The company reckons that biofuel will never be available in sufficient quantities to become a real contender for maritime fuels, that ammonia will take another ten years to be ready for large scale introduction while the introduction of hydrogen will be a further 10 years delayed. There have been concerns about the extra costs that use of these fuels will bring to the supply chain by Maersk reckon that, for example, it will add 50c. to the price of a flat-screen TV.
David Browne also observed that current demand for biofuel from the European road transport sector is running significantly below the availability of this fuel.
Stephen Carr, Group Commercial Director at the Peel Ports Group, in addition to his duties in hosting the Conference, spoke to the theme of “What mode of Transport uses Ports”. He opened by saying that, in the case of Peel Ports, some 12% of the cargo arriving onto the quayside leaves Liverpool by vessel, while 25% of the cargo travels 30 miles or less from the port and within 60 miles the percentage is 62%. During a tour of the port following the Conference, Stephen Carr pointed out the developing rail connections within the Port which taken with established rail terminals at Garston and elsewhere, provide a network of container and bulk cargo rail services to major population in the midlands and further north.
His talk focused very strongly on the aging haulage driver workforce and the need to use this resource more effectively. The greater use of rail for longer distance deliveries makes sense when considering that a driver rostered for deliveries and collections within 60 miles of the Port can do ten to fifteen jobs a week, while one that is rostered by 200 mile journeys can only achieve four round trips a week. He wondered if there was merit in establishing a truck driving apprentice programme that would allow the trainees to gain experience working within terminals and off the public road. He also made the point that had been made to the event by several other contributors that public policy should ensure that ports are located close to where significant numbers of people live and work.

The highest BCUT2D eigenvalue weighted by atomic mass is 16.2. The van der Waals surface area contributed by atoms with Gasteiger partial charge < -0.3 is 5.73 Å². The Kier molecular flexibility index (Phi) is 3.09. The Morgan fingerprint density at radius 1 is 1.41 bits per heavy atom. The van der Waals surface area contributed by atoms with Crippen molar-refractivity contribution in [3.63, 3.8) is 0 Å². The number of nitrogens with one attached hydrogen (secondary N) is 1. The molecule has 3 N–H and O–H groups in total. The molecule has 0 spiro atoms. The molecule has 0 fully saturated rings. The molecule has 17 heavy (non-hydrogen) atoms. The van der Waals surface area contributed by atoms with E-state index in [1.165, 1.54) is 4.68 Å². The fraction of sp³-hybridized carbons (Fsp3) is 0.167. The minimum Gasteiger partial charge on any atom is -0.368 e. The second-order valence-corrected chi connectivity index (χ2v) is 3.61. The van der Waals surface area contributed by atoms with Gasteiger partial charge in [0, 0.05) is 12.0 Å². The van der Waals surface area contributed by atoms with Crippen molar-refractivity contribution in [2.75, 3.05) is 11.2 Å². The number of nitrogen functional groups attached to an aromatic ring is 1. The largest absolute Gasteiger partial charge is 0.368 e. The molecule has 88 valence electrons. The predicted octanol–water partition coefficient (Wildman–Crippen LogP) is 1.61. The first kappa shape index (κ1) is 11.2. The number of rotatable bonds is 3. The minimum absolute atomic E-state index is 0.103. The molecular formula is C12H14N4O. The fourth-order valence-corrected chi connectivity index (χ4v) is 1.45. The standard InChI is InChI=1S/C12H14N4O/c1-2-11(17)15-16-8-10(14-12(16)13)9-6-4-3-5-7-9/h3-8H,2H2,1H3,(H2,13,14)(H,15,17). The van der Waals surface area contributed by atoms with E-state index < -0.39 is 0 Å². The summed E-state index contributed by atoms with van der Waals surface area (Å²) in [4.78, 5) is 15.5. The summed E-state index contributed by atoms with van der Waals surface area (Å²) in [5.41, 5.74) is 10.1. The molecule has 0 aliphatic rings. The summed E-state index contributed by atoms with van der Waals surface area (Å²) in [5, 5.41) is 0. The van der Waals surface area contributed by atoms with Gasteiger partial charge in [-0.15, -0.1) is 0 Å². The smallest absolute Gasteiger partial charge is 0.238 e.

Postscript: The Liverpool Maritime Museum is located close to the Pier Head. One of the vessels in their collection is the masted auxiliary schooner “De Wadden” which is currently located in a dry dock close to the Museum buildings. This Dutch built vessel was sold, in the early 1920’s to the Arklow based, Richard Hall, and joined a fleet of similar vessels operated on the Irish Sea by several local owners.
By the 1960’s most of the vessels, including the “De Wadden” had ceased to trade. The vessel then passed through the hands of several owners before being purchased by the Liverpool Maritime Museum in 1984. She was located in her current drydock three years later as an exhibit demonstrating the type and size of vessel that served small ports on the Irish Sea coasts over the previous century.
On the third of May this year the Liverpool Maritime Museum confirmed their intention to scrap the vessel later in 2023.